January 26, 2012
The Berkshire Beacon
With Messana’s seat open, who will run in Lenox becomes the new question Bera Dunau Beacon Staff Writer
LENOX – Despite a marked dearth of formal announcements, speculation is already beginning as to who will run for election to Lenox’s Board of Selectmen this year. The Lenox Board of Selectmen is the chief governing body of the Town of Lenox. Its five members are elected to two-year terms, with at least one position being on the annual ballot every year. Being a Lenox selectman is a volunteer position, and selectmen receive no compensation for their work. Select Board members Claudia “Dia” Trancynger and Linda (Procopio) Messana will be up for re-election this April. When asked by The Beacon if she would be running for re-election Selectwoman Trancynger said that she was “undecided.” Selectwoman Messana could not be reached for comment, but Selectwomen Messana confirmed last week that she won’t seek a third two-year term. What is perhaps even more significant, is that no candidate has yet to formally announce their intention to seek the seats of the incumbent selectwomen. One person who is considering making a run is Lenox Marketing and Events Committee Chairwoman Kim Flynn, who has served on the Lenox Board of Selectmen in the past. Mrs. Flynn says she has had several people approach her about running, but is hesitant to do so. “I just don’t know whether I want to put myself back out there again,” said Mrs. Flynn. Mrs. Flynn says that she believes Lenox faces a number of substantial challenges, such as improving its infrastructure and working with neighboring municipalities on regionalization initiatives. Instead of seeing the select board tackle these issues, however, Mrs. Flynn says she has been dismayed by the amount of work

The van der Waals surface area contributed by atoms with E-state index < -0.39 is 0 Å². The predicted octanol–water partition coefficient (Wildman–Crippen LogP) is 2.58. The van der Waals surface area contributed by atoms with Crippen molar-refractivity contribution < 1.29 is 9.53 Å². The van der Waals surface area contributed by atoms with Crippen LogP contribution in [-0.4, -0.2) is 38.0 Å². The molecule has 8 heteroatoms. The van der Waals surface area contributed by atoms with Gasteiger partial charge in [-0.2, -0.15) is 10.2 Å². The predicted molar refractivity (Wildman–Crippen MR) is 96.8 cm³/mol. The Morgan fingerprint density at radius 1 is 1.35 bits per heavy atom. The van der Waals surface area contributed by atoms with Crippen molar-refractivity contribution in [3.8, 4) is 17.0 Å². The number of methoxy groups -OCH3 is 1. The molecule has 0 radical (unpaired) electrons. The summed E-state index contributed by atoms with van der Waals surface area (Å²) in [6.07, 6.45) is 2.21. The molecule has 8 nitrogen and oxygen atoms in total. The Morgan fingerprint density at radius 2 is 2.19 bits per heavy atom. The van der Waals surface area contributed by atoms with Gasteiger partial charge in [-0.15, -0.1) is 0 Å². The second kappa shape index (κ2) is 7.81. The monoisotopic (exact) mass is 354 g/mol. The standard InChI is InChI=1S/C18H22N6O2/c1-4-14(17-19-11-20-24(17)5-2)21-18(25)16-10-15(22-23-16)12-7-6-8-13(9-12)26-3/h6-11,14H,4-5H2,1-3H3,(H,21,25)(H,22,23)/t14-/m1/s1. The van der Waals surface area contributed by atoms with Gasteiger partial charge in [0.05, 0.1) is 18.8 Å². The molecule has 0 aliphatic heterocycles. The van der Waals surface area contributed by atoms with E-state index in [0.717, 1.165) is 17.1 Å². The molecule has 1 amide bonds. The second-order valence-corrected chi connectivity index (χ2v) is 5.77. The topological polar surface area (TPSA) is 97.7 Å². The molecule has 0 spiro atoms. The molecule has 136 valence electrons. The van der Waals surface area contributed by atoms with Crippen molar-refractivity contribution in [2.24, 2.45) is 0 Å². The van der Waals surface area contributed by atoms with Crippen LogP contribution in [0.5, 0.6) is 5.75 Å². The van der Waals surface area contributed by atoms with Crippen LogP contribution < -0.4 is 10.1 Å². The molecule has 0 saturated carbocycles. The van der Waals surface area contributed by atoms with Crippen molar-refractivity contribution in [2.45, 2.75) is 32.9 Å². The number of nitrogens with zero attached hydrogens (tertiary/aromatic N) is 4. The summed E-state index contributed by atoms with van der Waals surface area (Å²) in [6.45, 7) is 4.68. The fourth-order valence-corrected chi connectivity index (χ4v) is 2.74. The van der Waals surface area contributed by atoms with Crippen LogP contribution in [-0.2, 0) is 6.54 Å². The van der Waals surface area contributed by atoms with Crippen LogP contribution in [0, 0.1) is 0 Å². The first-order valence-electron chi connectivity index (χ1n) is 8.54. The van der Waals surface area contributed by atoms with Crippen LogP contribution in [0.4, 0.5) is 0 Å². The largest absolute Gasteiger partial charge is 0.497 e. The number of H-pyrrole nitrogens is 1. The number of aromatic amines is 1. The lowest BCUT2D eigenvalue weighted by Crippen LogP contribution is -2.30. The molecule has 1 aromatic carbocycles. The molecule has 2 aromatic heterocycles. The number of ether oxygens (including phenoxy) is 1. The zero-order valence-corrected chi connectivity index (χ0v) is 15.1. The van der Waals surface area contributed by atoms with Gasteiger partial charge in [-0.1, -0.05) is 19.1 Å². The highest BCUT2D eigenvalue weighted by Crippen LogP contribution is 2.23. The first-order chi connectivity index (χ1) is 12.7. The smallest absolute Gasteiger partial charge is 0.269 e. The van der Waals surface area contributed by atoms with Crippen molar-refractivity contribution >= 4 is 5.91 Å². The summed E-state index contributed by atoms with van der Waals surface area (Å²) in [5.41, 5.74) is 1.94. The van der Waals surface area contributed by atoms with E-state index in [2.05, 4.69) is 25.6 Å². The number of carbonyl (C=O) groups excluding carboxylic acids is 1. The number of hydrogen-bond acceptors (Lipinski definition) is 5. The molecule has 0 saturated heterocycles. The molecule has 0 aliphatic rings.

the select board has been forced to do on what she sees as frivolous matters. “All of their time has been taken up by such inconsequential nonsense,” said Mrs. Flynn. “It’s really frustrating to sit back and watch.” In particular Mrs. Flynn singled out those who have campaigned against the Kennedy Park Belvedere. “They’ve got to understand that there are a lot more important things that this town has to worry about right now,” said Mrs. Flynn, going on to say that many in Lenox were losing sight of the big picture. Asked by The Beacon whether or not Selectwoman Messana or Trancynger deciding to seek reelection would influence her decision, Mrs. Flynn said she didn’t think so. Instead, she said that whether or not she would run would be determined by whether she thought she could do substantive work for the town as opposed to being bogged down in controversies that were irrelevant in the greater scheme of things. Mrs. Flynn, who is also a member of the Lenox Democratic Town Committee, said that no one has yet approached the committee with the intention to run for select board, something she said was unusual. Likewise, Sonya Bykofsky, a member of the citizens group Citizens Advocacy for All, best known for its anti-Kennedy Park Belvedere work, said in comments to The Beacon that she knew of no one running for select board at this time. She also said that she had absolutely no intention of running for select board herself. Scott Laugenour, a prominent member of the Lenox Green Party who is currently running for the 4th Berkshire Massachusetts State House District, said that while he knew of some people who were considering running, he was not willing to divulge such information at this time.
Gov. Patrick aims to “turbo-charge” Mass. job growth through community colleges Catherine Krummey Beacon Staff Writer